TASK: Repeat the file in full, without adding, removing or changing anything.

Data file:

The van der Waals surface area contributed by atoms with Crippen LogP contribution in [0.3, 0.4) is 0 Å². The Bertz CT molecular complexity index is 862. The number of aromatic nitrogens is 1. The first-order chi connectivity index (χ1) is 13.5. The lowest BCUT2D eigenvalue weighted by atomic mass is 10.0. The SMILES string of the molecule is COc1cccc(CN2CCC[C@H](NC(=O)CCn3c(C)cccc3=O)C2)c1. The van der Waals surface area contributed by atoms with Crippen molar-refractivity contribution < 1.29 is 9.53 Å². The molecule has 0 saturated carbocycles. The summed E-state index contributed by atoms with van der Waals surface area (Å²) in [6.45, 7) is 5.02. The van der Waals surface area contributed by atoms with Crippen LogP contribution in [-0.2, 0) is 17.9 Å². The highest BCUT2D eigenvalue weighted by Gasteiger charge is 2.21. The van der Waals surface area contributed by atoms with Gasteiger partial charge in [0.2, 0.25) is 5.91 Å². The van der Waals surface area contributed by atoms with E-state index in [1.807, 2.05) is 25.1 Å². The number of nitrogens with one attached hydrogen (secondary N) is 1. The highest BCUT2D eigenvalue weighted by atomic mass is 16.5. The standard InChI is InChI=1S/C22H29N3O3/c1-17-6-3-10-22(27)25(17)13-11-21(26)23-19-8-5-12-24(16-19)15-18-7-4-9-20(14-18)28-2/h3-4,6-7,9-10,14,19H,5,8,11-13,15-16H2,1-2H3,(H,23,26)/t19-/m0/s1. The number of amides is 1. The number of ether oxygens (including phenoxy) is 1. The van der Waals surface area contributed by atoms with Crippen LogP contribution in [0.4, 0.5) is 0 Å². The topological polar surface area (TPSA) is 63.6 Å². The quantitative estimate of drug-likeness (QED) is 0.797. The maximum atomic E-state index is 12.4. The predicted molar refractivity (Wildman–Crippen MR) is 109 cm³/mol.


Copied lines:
The van der Waals surface area contributed by atoms with Crippen LogP contribution in [0.3, 0.4) is 0 Å². The Bertz CT molecular complexity index is 862. The number of aromatic nitrogens is 1. The first-order chi connectivity index (χ1) is 13.5. The lowest BCUT2D eigenvalue weighted by atomic mass is 10.0. The SMILES string of the molecule is COc1cccc(CN2CCC[C@H](NC(=O)CCn3c(C)cccc3=O)C2)c1. The van der Waals surface area contributed by atoms with Crippen molar-refractivity contribution < 1.29 is 9.53 Å². The molecule has 0 saturated carbocycles. The summed E-state index contributed by atoms with van der Waals surface area (Å²) in [6.45, 7) is 5.02. The van der Waals surface area contributed by atoms with Crippen LogP contribution in [-0.2, 0) is 17.9 Å². The highest BCUT2D eigenvalue weighted by Gasteiger charge is 2.21. The van der Waals surface area contributed by atoms with Gasteiger partial charge in [0.2, 0.25) is 5.91 Å². The van der Waals surface area contributed by atoms with E-state index in [1.807, 2.05) is 25.1 Å². The number of nitrogens with one attached hydrogen (secondary N) is 1. The highest BCUT2D eigenvalue weighted by atomic mass is 16.5. The standard InChI is InChI=1S/C22H29N3O3/c1-17-6-3-10-22(27)25(17)13-11-21(26)23-19-8-5-12-24(16-19)15-18-7-4-9-20(14-18)28-2/h3-4,6-7,9-10,14,19H,5,8,11-13,15-16H2,1-2H3,(H,23,26)/t19-/m0/s1. The number of amides is 1. The number of ether oxygens (including phenoxy) is 1. The van der Waals surface area contributed by atoms with Crippen LogP contribution in [0.4, 0.5) is 0 Å². The topological polar surface area (TPSA) is 63.6 Å². The quantitative estimate of drug-likeness (QED) is 0.797. The maximum atomic E-state index is 12.4. The predicted molar refractivity (Wildman–Crippen MR) is 109 cm³/mol.